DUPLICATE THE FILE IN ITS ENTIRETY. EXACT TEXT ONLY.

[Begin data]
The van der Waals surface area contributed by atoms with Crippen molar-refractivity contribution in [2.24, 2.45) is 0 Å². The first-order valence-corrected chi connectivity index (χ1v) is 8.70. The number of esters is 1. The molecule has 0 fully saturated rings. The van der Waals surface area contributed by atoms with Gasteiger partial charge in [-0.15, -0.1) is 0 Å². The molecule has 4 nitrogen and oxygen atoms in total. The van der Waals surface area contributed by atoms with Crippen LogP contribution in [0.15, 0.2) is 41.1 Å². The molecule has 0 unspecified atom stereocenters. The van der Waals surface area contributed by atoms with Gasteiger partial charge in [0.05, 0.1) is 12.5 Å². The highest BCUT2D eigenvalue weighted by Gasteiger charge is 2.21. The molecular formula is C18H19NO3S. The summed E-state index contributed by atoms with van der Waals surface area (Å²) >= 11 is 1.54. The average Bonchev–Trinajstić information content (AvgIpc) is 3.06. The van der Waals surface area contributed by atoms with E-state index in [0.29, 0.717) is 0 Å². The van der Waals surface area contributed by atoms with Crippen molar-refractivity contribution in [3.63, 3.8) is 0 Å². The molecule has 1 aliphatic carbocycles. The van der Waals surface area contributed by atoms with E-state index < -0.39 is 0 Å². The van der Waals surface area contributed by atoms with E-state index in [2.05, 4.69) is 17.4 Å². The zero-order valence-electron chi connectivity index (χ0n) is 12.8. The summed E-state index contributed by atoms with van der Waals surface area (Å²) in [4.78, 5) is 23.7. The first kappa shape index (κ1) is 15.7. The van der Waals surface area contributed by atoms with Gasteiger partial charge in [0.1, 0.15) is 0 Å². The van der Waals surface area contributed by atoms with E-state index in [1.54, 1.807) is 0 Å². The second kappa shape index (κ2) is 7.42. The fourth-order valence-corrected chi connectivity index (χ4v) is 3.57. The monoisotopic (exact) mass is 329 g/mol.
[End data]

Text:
The van der Waals surface area contributed by atoms with Crippen molar-refractivity contribution in [2.24, 2.45) is 0 Å². The first-order valence-corrected chi connectivity index (χ1v) is 8.70. The number of esters is 1. The molecule has 0 fully saturated rings. The van der Waals surface area contributed by atoms with Gasteiger partial charge in [-0.15, -0.1) is 0 Å². The molecule has 4 nitrogen and oxygen atoms in total. The van der Waals surface area contributed by atoms with Crippen LogP contribution in [0.15, 0.2) is 41.1 Å². The molecule has 0 unspecified atom stereocenters. The van der Waals surface area contributed by atoms with Gasteiger partial charge in [0.05, 0.1) is 12.5 Å². The highest BCUT2D eigenvalue weighted by Gasteiger charge is 2.21. The molecular formula is C18H19NO3S. The summed E-state index contributed by atoms with van der Waals surface area (Å²) >= 11 is 1.54. The average Bonchev–Trinajstić information content (AvgIpc) is 3.06. The van der Waals surface area contributed by atoms with E-state index in [0.29, 0.717) is 0 Å². The van der Waals surface area contributed by atoms with Crippen molar-refractivity contribution in [3.63, 3.8) is 0 Å². The molecule has 1 aliphatic carbocycles. The van der Waals surface area contributed by atoms with E-state index < -0.39 is 0 Å². The van der Waals surface area contributed by atoms with E-state index in [2.05, 4.69) is 17.4 Å². The zero-order valence-electron chi connectivity index (χ0n) is 12.8. The summed E-state index contributed by atoms with van der Waals surface area (Å²) in [4.78, 5) is 23.7. The first kappa shape index (κ1) is 15.7. The van der Waals surface area contributed by atoms with Gasteiger partial charge in [0.1, 0.15) is 0 Å². The van der Waals surface area contributed by atoms with E-state index in [1.54, 1.807) is 0 Å². The second kappa shape index (κ2) is 7.42. The fourth-order valence-corrected chi connectivity index (χ4v) is 3.57. The monoisotopic (exact) mass is 329 g/mol.